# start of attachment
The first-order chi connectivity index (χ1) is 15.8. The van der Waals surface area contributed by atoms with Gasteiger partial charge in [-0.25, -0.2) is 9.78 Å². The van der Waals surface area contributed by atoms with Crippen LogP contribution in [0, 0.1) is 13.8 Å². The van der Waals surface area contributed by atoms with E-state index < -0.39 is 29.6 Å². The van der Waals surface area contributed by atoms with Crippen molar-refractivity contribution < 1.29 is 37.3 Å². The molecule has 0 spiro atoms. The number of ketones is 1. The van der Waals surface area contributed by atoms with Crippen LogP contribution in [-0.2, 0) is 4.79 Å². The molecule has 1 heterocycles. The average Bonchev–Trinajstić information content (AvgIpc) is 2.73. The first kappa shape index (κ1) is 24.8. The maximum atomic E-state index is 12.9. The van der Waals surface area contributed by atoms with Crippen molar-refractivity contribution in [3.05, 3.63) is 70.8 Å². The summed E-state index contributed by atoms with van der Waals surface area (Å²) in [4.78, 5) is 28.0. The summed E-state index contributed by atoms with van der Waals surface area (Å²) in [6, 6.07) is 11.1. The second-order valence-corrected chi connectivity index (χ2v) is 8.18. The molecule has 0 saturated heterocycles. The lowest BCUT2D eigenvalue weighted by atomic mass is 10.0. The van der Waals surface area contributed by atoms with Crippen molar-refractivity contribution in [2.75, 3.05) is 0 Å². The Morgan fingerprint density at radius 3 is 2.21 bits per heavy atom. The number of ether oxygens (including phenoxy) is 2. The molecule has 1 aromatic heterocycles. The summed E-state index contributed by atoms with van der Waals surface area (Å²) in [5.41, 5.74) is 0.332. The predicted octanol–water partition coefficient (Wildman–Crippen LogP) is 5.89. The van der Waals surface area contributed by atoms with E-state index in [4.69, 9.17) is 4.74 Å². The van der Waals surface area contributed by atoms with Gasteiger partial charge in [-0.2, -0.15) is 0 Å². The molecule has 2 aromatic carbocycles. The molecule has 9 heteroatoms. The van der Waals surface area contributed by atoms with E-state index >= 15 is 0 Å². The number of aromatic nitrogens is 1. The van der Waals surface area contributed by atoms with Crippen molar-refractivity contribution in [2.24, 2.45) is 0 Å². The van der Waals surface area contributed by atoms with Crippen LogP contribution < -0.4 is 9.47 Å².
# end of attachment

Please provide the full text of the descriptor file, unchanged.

The first-order chi connectivity index (χ1) is 15.8. The van der Waals surface area contributed by atoms with Gasteiger partial charge in [-0.25, -0.2) is 9.78 Å². The van der Waals surface area contributed by atoms with Crippen LogP contribution in [0, 0.1) is 13.8 Å². The van der Waals surface area contributed by atoms with E-state index < -0.39 is 29.6 Å². The van der Waals surface area contributed by atoms with Crippen molar-refractivity contribution < 1.29 is 37.3 Å². The molecule has 0 spiro atoms. The number of ketones is 1. The van der Waals surface area contributed by atoms with Crippen LogP contribution in [-0.2, 0) is 4.79 Å². The molecule has 1 heterocycles. The average Bonchev–Trinajstić information content (AvgIpc) is 2.73. The first kappa shape index (κ1) is 24.8. The maximum atomic E-state index is 12.9. The van der Waals surface area contributed by atoms with Crippen molar-refractivity contribution in [3.05, 3.63) is 70.8 Å². The summed E-state index contributed by atoms with van der Waals surface area (Å²) in [4.78, 5) is 28.0. The summed E-state index contributed by atoms with van der Waals surface area (Å²) in [6, 6.07) is 11.1. The second-order valence-corrected chi connectivity index (χ2v) is 8.18. The molecule has 0 saturated heterocycles. The lowest BCUT2D eigenvalue weighted by atomic mass is 10.0. The van der Waals surface area contributed by atoms with Crippen molar-refractivity contribution in [2.75, 3.05) is 0 Å². The Morgan fingerprint density at radius 3 is 2.21 bits per heavy atom. The number of ether oxygens (including phenoxy) is 2. The molecule has 1 aromatic heterocycles. The summed E-state index contributed by atoms with van der Waals surface area (Å²) in [5.41, 5.74) is 0.332. The predicted octanol–water partition coefficient (Wildman–Crippen LogP) is 5.89. The van der Waals surface area contributed by atoms with E-state index in [4.69, 9.17) is 4.74 Å². The van der Waals surface area contributed by atoms with Gasteiger partial charge in [-0.2, -0.15) is 0 Å². The molecule has 2 aromatic carbocycles. The molecule has 9 heteroatoms. The van der Waals surface area contributed by atoms with E-state index >= 15 is 0 Å². The number of aromatic nitrogens is 1. The van der Waals surface area contributed by atoms with Crippen molar-refractivity contribution in [2.24, 2.45) is 0 Å². The van der Waals surface area contributed by atoms with Crippen LogP contribution < -0.4 is 9.47 Å².